Archbishop Ryan High School
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Educational Support » Guidance » ~ College Visits and Interviews

~ College Visits and Interviews

An interview should be viewed as an exchange of ideas, for the benefit of both the interviewer and the student. The interviewer wants to learn more about what makes a student unique, and how he or she could make a contribution to the school.

The advantage to attending an interview is that, like the essay, it provides the opportunity to make a case for admission directly to the decision maker. A good interview could be a connection to a person who may eventually become an advocate when the committee reviews the application. The application contains the "facts" about a student, and this is a chance for the applicant to put the "facts" into context if they need explanation.

How Colleges Interview

Different colleges weigh the interview process differently. Colleges can treat interviews as:

  • Required - Highly evaluative, very important to the admission decision.
  • Recommended - Evaluative, can be important in the admission decision.
  • Optional/Informational - Less evaluative, but still important to the admission decision.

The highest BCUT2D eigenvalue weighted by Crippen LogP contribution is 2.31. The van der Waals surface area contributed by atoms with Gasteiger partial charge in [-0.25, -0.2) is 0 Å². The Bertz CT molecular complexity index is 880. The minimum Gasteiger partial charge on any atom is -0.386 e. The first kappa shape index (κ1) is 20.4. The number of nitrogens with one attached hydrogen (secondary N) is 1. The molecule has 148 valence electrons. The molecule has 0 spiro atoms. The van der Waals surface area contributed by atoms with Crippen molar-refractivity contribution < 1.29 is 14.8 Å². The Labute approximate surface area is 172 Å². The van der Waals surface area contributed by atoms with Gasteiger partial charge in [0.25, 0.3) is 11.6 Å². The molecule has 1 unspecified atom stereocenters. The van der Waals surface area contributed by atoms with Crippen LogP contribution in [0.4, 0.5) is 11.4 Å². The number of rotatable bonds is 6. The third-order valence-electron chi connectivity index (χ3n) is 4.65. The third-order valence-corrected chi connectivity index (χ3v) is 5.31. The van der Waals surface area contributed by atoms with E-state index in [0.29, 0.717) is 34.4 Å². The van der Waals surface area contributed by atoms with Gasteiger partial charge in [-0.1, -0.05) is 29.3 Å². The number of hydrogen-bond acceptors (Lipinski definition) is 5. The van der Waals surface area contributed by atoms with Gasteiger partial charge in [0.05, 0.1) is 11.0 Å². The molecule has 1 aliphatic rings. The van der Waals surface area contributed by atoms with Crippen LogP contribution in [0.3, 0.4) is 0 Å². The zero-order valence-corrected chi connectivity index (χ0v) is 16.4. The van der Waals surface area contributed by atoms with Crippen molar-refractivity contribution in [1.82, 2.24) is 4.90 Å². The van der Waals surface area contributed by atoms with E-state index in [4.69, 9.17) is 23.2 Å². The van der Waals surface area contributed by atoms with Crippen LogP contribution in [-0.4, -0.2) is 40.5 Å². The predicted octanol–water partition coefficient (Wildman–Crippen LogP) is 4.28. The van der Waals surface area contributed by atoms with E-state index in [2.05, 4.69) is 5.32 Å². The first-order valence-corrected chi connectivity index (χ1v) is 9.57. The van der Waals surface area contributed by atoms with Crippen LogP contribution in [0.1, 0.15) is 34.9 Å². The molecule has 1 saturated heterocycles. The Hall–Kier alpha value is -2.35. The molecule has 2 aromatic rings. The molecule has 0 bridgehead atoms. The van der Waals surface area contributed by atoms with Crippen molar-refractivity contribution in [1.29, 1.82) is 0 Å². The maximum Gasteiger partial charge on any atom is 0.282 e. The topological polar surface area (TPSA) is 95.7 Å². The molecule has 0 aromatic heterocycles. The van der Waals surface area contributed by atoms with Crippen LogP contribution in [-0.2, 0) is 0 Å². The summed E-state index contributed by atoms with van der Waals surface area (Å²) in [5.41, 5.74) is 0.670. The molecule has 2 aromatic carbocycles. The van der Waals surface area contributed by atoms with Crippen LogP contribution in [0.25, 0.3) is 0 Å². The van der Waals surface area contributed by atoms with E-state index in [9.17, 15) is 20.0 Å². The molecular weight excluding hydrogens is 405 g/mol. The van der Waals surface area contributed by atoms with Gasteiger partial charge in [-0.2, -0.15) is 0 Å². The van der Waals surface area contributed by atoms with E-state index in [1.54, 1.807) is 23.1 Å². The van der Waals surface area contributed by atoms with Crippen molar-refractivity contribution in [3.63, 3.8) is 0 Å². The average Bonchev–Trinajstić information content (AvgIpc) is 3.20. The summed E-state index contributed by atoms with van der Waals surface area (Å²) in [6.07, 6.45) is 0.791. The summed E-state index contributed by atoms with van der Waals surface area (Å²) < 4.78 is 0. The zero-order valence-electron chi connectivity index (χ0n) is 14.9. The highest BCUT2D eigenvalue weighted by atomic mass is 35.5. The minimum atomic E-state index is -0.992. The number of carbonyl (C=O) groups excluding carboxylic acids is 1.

• Not available.

On-Campus or Off-Campus

  • On-Campus Interviews - These are interviews with a dean, an admissions counselor, a faculty member or even a student. Regardless of whom the interviewer is all interviews should be taken seriously. Whether it's the Head of Admissions or a first-year student, the interviewer is there to evaluate the applicant and it will have an impact on his/her admittance. Call the college and request an official visit and interview.
  • Alumni Interviews - When all of the on-campus interview slots are filled or the applicant lives a great distance from the school, the institution will ask graduates of the college to conduct a local alumni interview. While the alumni interview may be more casual, colleges take alumni input seriously. They believe that graduates of the school should be able to know a good candidate when they see one.


  • Keep extracurricular activities and your unique characteristics in mind.
  • Prepare and practice descriptive, clear and passionate answers.
  • Review literature and web pages from the school; talk to alumni; be informed.
  • Develop questions beyond just facts.
  • Take a tour right before the interview, if possible, to get a feel for the campus.
  • Follow up after an interview. Write a thank you note, ideally hand written, at a minimum an email.